If you’re not using Simplenote, you’re missing out. TechCrunch
System Restore is a lifesaver and might well get you out of a serious computer problem, as it has for me on a number of occasions. It’s a digital ‘Get Out of Jail Free’ card.
System Restore is a feature in Microsoft Windows that allows the user to revert their computer’s state (including system files, installed applications, Windows Registry, and system settings) to that of a previous point in time, which can be used to recover from system malfunctions or other problems. In Windows 10, System Restore is turned off by default and must be enabled by users in order to function. This does not affect personal files such as documents, music, pictures, and videos.Source
Unfortunately, as you can read above, it’s not turned on by default. I’ve also found out that, even if you have previously switched it on, it gets switched off with a Windows 10 upgrade. So, whenever your Windows is updated, it’s worth checking. As well as switching it on, you can decide how much space to allocate to the feature, and create manual restore points. I make a point of creating one each week to be on the safe side.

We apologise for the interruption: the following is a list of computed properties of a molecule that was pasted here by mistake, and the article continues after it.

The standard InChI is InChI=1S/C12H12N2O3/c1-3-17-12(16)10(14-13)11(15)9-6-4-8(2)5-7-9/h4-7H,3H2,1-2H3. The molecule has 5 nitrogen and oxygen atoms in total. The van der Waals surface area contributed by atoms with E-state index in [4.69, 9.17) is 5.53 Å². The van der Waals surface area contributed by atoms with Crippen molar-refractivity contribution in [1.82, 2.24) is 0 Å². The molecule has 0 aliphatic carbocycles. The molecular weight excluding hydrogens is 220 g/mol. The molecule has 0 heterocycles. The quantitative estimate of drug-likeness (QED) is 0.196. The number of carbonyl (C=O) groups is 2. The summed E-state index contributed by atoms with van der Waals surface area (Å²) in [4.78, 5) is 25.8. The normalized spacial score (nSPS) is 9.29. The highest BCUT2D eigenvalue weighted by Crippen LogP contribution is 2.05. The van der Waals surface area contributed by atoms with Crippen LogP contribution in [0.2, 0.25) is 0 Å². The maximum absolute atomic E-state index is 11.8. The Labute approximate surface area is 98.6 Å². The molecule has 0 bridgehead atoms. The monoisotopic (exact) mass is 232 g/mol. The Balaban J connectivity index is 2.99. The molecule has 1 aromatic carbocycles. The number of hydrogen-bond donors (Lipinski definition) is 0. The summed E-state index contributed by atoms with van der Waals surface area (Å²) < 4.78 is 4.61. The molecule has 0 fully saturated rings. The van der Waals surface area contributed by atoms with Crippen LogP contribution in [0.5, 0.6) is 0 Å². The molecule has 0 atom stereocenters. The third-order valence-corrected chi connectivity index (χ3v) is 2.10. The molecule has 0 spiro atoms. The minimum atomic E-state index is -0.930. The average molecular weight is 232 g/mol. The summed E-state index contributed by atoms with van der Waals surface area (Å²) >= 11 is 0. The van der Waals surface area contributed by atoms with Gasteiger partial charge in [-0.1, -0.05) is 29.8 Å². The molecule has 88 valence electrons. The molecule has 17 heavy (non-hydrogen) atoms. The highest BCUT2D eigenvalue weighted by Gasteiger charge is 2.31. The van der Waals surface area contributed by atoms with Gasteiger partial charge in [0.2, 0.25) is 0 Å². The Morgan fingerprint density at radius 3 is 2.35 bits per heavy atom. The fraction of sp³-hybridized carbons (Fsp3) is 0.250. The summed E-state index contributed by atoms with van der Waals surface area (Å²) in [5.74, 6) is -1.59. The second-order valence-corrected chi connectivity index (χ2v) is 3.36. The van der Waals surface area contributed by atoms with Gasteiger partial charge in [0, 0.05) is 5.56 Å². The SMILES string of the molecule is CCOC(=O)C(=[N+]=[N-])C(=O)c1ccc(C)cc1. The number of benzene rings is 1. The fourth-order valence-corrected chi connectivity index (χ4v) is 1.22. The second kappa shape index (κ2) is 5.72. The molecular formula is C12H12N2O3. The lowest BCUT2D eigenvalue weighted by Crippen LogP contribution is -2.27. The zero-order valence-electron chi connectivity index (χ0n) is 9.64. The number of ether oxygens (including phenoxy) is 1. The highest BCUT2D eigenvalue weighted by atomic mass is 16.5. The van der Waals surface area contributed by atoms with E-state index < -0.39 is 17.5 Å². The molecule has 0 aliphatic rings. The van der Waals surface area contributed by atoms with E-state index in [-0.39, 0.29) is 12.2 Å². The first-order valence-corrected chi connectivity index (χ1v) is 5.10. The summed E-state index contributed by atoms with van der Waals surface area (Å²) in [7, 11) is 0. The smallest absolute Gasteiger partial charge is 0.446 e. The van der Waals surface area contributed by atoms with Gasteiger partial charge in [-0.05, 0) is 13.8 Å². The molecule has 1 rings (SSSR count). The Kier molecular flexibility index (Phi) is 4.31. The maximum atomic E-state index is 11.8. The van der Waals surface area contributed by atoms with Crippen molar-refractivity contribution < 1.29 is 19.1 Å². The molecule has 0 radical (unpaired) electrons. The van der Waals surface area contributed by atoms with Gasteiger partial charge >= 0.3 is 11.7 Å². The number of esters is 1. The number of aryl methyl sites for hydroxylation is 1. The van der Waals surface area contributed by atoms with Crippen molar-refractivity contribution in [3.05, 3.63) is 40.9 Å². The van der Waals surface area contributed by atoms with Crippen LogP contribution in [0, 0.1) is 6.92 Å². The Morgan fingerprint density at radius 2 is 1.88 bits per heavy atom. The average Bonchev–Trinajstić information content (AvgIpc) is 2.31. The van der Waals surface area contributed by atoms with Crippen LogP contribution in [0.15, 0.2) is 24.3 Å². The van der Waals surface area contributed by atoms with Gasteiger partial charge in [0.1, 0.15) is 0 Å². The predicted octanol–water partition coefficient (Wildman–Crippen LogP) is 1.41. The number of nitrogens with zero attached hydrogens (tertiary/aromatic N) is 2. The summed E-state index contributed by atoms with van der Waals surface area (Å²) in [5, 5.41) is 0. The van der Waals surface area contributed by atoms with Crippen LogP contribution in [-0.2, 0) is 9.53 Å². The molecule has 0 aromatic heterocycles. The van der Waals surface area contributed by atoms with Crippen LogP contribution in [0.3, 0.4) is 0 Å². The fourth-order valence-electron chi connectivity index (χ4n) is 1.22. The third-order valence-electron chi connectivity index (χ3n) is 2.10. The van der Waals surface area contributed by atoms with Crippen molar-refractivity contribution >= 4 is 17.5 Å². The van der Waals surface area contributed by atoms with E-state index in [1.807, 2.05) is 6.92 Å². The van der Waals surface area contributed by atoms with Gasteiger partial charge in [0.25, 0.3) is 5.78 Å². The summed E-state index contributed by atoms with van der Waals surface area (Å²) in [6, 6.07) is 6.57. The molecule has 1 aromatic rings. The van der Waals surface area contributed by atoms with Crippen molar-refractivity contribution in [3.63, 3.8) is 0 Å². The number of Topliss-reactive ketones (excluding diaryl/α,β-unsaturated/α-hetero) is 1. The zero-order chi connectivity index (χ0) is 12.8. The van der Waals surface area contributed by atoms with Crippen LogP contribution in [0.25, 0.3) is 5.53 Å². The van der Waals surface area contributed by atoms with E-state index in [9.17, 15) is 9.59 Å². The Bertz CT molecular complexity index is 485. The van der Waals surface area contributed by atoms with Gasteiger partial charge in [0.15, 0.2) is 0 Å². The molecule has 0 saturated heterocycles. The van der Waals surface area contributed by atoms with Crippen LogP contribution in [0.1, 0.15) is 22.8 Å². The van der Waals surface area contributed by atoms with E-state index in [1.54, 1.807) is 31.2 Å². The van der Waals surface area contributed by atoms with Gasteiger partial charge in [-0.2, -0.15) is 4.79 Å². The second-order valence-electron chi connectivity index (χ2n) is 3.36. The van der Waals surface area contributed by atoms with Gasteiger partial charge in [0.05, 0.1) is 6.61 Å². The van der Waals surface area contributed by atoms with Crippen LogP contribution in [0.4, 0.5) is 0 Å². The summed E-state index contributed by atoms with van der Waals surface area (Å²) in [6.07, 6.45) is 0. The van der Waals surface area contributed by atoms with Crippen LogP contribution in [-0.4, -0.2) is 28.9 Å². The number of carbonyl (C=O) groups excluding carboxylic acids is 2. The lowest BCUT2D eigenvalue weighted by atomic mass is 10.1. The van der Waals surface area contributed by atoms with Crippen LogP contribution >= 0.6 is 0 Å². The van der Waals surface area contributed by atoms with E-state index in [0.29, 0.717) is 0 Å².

Until recently I’d been using Microsoft Office Lens (part of Microsoft Office Mobile App) to scan documents on my smartphone, but I started having issues with focussing. It could be one of many reasons and nothing to do with the app itself, but I’ve gone back to using PhotoScan by Google to scan documents and photos.
I use it mainly to scan receipts and other text documents, but there’s all sorts of features to use with photos. I’d been looking at various apps to scan old family photos, but I think PhotoScan will do the job. The only cost would be if you needed extra storage on Google, and that’s relatively cheap on a monthly basis.
I guess we’ve all been finding life difficult during the ongoing pandemic; possibly feeling overwhelmed and sometimes emotional, but maybe just meh!
A friend shared this recently, and (like an article last year) it rang a bell with me, and helped me understand why I’m feeling like I am in April 2021 (over a year into the pandemic). Could the neglected middle child of mental health, one that can dull your motivation and focus, be the dominant emotion of 2021?